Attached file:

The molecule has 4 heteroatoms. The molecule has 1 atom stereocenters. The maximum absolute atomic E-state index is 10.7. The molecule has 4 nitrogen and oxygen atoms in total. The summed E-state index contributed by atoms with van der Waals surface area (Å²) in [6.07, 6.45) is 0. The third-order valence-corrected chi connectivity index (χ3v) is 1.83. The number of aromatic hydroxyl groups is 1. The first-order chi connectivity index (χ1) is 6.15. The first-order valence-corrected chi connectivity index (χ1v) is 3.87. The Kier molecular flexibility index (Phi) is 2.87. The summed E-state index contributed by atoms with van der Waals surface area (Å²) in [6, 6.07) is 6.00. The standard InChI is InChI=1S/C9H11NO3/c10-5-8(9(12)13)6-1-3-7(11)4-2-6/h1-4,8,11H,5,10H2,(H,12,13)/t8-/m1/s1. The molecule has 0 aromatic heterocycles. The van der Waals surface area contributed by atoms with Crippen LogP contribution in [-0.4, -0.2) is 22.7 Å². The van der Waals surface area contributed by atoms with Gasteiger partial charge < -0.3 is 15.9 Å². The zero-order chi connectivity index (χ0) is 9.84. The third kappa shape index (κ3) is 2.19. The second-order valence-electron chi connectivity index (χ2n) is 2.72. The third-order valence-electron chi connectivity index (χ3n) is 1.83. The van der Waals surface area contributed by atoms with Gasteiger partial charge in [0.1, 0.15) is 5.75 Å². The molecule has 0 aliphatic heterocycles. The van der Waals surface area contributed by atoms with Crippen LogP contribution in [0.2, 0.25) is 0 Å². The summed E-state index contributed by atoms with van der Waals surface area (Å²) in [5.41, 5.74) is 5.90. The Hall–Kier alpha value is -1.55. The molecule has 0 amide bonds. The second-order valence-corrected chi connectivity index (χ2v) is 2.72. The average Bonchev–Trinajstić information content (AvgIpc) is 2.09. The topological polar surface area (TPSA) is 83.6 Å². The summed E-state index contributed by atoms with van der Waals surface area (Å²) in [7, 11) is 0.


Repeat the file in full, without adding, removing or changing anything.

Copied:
The molecule has 4 heteroatoms. The molecule has 1 atom stereocenters. The maximum absolute atomic E-state index is 10.7. The molecule has 4 nitrogen and oxygen atoms in total. The summed E-state index contributed by atoms with van der Waals surface area (Å²) in [6.07, 6.45) is 0. The third-order valence-corrected chi connectivity index (χ3v) is 1.83. The number of aromatic hydroxyl groups is 1. The first-order chi connectivity index (χ1) is 6.15. The first-order valence-corrected chi connectivity index (χ1v) is 3.87. The Kier molecular flexibility index (Phi) is 2.87. The summed E-state index contributed by atoms with van der Waals surface area (Å²) in [6, 6.07) is 6.00. The standard InChI is InChI=1S/C9H11NO3/c10-5-8(9(12)13)6-1-3-7(11)4-2-6/h1-4,8,11H,5,10H2,(H,12,13)/t8-/m1/s1. The molecule has 0 aromatic heterocycles. The van der Waals surface area contributed by atoms with Crippen LogP contribution in [-0.4, -0.2) is 22.7 Å². The van der Waals surface area contributed by atoms with Gasteiger partial charge < -0.3 is 15.9 Å². The zero-order chi connectivity index (χ0) is 9.84. The third kappa shape index (κ3) is 2.19. The second-order valence-electron chi connectivity index (χ2n) is 2.72. The third-order valence-electron chi connectivity index (χ3n) is 1.83. The van der Waals surface area contributed by atoms with Gasteiger partial charge in [0.1, 0.15) is 5.75 Å². The molecule has 0 aliphatic heterocycles. The van der Waals surface area contributed by atoms with Crippen LogP contribution in [0.2, 0.25) is 0 Å². The summed E-state index contributed by atoms with van der Waals surface area (Å²) in [5.41, 5.74) is 5.90. The Hall–Kier alpha value is -1.55. The molecule has 0 amide bonds. The second-order valence-corrected chi connectivity index (χ2v) is 2.72. The average Bonchev–Trinajstić information content (AvgIpc) is 2.09. The topological polar surface area (TPSA) is 83.6 Å². The summed E-state index contributed by atoms with van der Waals surface area (Å²) in [7, 11) is 0.